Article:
Much as I hate to...
...side with the bottom feeding scum, I feel in this case they have some point. From usenet.com:
"Shh... Quiet! We believe it’s no one’s business but your own what you do on the Internet or in Usenet. We don't track user activity."
"Don't forget that with Usenet.com, you get:
[...snip...] Free movies, pictures, software, music, games, and much more"
And that's today. From what I remembered, when someone showed me the sight a while back it was covered with references to "gigabytes of free MP3's" and "thousands of movies". It would appear that they've toned down their site (I can't check the Wayback machine, because it doensn't archive usenet.com).
If you're building a business on letting people make illegal downloads then you should at least have the balls to admit it. How many people would PAY for a usenet service if they weren't downloading MP3's or questionable porn from the binaries groups? If there are any people that pay for usenet.com's service that DONT use it for illegal downloads, then they are definitely a minority and not the people that usenet.com are aiming their marketing at.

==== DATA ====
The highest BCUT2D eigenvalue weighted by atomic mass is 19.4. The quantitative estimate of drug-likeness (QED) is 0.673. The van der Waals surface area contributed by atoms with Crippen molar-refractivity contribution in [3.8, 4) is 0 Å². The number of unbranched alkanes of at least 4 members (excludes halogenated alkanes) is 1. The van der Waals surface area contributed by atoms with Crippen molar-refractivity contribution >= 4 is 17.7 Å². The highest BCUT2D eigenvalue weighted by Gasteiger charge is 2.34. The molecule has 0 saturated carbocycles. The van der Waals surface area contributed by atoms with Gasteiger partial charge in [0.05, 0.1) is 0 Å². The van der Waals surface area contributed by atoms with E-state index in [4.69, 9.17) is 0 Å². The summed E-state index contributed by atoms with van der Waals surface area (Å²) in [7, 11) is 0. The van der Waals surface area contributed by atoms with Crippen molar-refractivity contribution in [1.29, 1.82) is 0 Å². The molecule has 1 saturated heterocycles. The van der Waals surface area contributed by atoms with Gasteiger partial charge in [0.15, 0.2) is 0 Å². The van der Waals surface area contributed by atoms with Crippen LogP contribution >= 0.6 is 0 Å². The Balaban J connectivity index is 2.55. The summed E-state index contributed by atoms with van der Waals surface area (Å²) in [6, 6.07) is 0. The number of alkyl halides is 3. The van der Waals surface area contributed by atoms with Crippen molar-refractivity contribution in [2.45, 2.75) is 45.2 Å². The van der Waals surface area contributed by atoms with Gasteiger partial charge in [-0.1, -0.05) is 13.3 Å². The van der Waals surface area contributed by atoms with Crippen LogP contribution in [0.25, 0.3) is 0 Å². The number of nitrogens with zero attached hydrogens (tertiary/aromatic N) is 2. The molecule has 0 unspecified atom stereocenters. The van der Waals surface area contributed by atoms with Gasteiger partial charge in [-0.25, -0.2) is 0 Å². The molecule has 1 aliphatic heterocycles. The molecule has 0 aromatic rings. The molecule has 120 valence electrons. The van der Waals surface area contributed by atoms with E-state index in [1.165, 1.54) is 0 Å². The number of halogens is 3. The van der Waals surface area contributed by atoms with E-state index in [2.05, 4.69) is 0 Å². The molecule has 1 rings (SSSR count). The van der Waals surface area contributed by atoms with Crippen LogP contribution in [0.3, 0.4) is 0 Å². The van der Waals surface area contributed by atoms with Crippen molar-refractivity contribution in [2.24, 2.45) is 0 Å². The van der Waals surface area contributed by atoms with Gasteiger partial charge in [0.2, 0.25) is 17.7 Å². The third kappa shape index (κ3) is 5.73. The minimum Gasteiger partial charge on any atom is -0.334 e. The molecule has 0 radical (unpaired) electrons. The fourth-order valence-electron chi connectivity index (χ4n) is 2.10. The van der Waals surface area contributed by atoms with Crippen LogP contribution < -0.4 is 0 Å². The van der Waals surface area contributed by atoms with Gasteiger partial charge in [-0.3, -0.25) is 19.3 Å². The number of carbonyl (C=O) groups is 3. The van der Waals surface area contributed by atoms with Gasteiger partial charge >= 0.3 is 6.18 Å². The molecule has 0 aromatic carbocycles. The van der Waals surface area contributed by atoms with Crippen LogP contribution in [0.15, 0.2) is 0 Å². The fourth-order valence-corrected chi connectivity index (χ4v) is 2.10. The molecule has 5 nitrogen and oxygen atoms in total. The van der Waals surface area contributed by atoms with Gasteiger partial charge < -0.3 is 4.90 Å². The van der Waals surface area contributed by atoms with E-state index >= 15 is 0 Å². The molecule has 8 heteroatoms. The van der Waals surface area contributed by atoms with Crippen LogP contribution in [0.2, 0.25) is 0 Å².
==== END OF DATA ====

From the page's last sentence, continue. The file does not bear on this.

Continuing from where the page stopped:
On the other hand, how RIAA can claim "damages" from someone distributing for free a product that RIAA willingly give away free (on the radio and through libraries) just seems bizzarre. Sharing MP3's may be ethically wrong, but I believe the RIAA (and similar organisations in other nations) vastly overstate the damage done by fans of music exchanging music. Remember:
"Home taping is killing music" - no it didn't
"CD Burners will kill music" - No they didn't
"MP3's killed the radio star" - No they won't.
I for one have bought CD's and gone to concerts to see bands that I wouldn't have found out about if someone handn't given me a tape, CD or MP3 of for free. It's called marketting.
So I guess my point is that usenet.com are merely profiting from a market that RIAA have created by their asinine insistance on sueing their customers. Ironic?